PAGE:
OSHA’s COVID Vaccination Standard Faces Stiff Legal Challenge as Stakes Rise

With COVID-19 infections and deaths ramping up on pace to match last year’s winter surge, enforcement of the emergency temporary standard for workplaces is in the hands of federal courts that are expected to act with urgency to match the emergency

Construction Vaccine Adobestock 418451410
@nicoletaionescu, stock.adobe.com

On November 12, 2021, the Fifth Circuit Court of Appeals reaffirmed its stay pending judicial review of the OSHA COVID-19 Vaccination and Testing Emergency Temporary Standard in a lawsuit by several private companies and other groups challenging the ETS. The Fifth Circuit entered a long opinion in which it issued a preliminary stay of the law pending litigation.

In response to the stay, OSHA announced, “While OSHA remains confident in its authority to protect workers in emergencies, OSHA has suspended activities related to the implementation and enforcement of the ETS pending future developments in the litigation.”              

JDSupra.com suggests that as of today, employers are not under any obligation to comply with the ETS’s December 5, 2021 and January 4, 2022 deadlines. However, employers should beware that this pause on implementation does not mean that the ETS has been struck down or that OSHA will rescind or decline to enforce it. Because the Sixth Circuit will determine whether to maintain, lift, or modify the Fifth Circuit’s stay, the ETS could be reinstated at any time.

As of November 12, there were 34 lawsuits in all 12 of the nation’s federal circuits challenging the legality of the ETS. As a result, under a procedural mechanism that allows similar cases to be consolidated and heard by one federal circuit, the combined cases were assigned by random lottery to the Sixth Circuit Court of Appeals.

Most observers agree that whatever the outcome in the Sixth Circuit, it will be appealed and the Supreme Court will make the final decision on whether or not businesses with 100 or more employees will be required to comply with OSHA’s COVID-19 Vaccination and Testing Emergency Temporary Standard.

Legal analysis posted by Justia.com on November 22 suggests the ETS faces substantial questions of statutory authority. The commentary points out:

  • ‘problematic assumptions underlying the grave-danger determination
  • ‘lack of an adequate cost-benefit analysis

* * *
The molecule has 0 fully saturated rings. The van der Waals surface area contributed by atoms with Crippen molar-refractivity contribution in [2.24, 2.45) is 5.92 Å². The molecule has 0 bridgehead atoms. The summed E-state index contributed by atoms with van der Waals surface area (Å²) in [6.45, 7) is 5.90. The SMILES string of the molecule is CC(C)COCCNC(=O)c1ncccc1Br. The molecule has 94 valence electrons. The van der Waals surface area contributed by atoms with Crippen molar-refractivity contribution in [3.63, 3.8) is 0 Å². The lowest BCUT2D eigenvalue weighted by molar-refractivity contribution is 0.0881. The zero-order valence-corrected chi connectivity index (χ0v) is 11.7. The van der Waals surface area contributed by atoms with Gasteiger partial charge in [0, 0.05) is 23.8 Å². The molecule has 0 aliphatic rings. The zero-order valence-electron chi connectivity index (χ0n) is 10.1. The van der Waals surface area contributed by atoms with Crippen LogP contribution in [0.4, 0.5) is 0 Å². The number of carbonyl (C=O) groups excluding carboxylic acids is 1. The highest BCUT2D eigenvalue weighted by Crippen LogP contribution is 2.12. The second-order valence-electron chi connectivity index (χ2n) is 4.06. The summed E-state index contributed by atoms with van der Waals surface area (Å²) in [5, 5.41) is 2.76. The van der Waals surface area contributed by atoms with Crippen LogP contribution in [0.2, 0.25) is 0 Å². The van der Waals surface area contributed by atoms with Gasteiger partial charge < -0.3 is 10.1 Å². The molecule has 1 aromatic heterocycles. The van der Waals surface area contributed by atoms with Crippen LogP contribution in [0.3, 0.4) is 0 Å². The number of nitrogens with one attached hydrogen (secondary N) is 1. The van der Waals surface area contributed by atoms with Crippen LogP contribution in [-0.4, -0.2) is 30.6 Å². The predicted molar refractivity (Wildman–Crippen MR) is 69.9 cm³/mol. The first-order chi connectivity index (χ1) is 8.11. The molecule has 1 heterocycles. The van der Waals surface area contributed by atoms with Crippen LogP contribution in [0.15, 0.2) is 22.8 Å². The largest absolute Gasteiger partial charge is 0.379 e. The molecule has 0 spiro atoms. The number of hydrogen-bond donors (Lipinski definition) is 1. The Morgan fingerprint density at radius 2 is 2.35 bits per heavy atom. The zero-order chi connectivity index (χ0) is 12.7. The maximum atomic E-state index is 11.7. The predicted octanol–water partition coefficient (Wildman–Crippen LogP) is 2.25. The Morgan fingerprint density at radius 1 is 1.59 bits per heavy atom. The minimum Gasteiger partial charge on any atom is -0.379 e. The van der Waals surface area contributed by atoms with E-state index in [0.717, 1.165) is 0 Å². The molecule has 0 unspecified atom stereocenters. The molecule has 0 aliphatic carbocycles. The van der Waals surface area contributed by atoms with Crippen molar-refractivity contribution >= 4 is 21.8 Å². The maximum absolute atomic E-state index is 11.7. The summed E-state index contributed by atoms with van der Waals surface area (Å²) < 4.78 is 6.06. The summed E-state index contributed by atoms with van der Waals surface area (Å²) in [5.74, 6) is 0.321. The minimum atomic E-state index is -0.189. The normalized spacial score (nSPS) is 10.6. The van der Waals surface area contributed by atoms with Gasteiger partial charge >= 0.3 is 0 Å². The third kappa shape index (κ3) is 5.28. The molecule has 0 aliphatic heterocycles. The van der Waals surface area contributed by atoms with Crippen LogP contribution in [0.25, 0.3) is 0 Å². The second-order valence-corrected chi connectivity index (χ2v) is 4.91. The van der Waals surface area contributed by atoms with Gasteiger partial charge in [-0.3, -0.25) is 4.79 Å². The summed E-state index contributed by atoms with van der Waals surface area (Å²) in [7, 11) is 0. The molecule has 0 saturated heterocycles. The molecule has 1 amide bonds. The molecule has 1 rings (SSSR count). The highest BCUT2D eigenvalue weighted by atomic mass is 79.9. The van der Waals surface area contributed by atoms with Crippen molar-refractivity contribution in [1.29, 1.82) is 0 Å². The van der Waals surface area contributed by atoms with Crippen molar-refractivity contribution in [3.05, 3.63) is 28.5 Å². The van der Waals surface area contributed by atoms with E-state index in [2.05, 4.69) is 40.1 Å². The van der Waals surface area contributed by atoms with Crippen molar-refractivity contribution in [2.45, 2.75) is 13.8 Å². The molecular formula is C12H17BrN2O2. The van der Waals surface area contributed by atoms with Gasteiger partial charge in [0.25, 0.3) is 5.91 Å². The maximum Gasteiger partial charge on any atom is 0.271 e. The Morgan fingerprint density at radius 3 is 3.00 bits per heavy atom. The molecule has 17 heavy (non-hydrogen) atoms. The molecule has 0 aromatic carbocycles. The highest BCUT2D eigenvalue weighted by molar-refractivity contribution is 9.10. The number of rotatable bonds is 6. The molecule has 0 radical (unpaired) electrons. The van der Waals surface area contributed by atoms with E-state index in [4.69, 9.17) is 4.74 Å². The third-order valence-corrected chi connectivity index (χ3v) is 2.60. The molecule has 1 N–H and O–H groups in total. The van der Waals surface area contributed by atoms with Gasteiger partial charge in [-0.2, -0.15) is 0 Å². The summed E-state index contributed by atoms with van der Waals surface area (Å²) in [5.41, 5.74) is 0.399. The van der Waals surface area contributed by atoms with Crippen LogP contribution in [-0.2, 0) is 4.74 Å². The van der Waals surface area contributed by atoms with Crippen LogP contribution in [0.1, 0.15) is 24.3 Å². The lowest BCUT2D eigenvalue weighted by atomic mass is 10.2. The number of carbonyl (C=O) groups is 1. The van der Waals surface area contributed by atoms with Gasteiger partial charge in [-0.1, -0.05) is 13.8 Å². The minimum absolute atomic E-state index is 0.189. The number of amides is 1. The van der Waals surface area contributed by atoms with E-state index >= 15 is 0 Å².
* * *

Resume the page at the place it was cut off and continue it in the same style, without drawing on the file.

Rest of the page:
• ‘overly broad coverage
  • ‘timing discrepancies that weigh against the required necessity determination for the ETS.’

Authors of the analysis posted at Justia.com, Samuel Estreicher and Ryan Amelio, conclude, “The combination of these factors with the uncertainty regarding the availability of religious or other exemptions and OSHA’s authority to require vaccination and testing all cast serious doubt on the validity of the November ETS.”

But even with the uncertainty posed by its legal challengers, risk managers all over the country are counseling covered employers to prepare to implement required policies and practices, including the logistics of processing employee requests for medical and religious exemptions.

“It's not the case that come December 5, for the very first time employers have to have COVID programs in place; this [the ETS] is more old news than not,” says Gary Pearce, chief risk architect at risk-management technology provider Aclaimant. “What's new is some specifics in the program. So as a consequence, there won't be a whole lot of patience for organizations that aren't ready.”

Because a decision could be issued at any time, and the ETS is immediately enforceable, it is possible that employers will be required to comply with the ETS on a tight schedule.  More information about employer obligations under the ETS is available here.

And as Pearce points out, “some of the things that are new are going to be pretty darn difficult,” to accomplish. The final, currently January 4, deadline at which workers must be vaccinated or begin weekly COVID screening tests demands action significantly sooner.

“You have to have completed your process by then, and for those using a two-dose vaccination protocol, OSHA requires 17 days in between the two dosages,” says Pearce. “So when you work backwards, people have to start getting with the program by the middle of December, unless they're going to use the one-dose J&J [Johnson & Jonson vaccine]. If you've had one dose, but not the second of Pfizer, or Maderna, as of January 4, you have to be excluded from the workplace [until you complete the vaccination protocol].”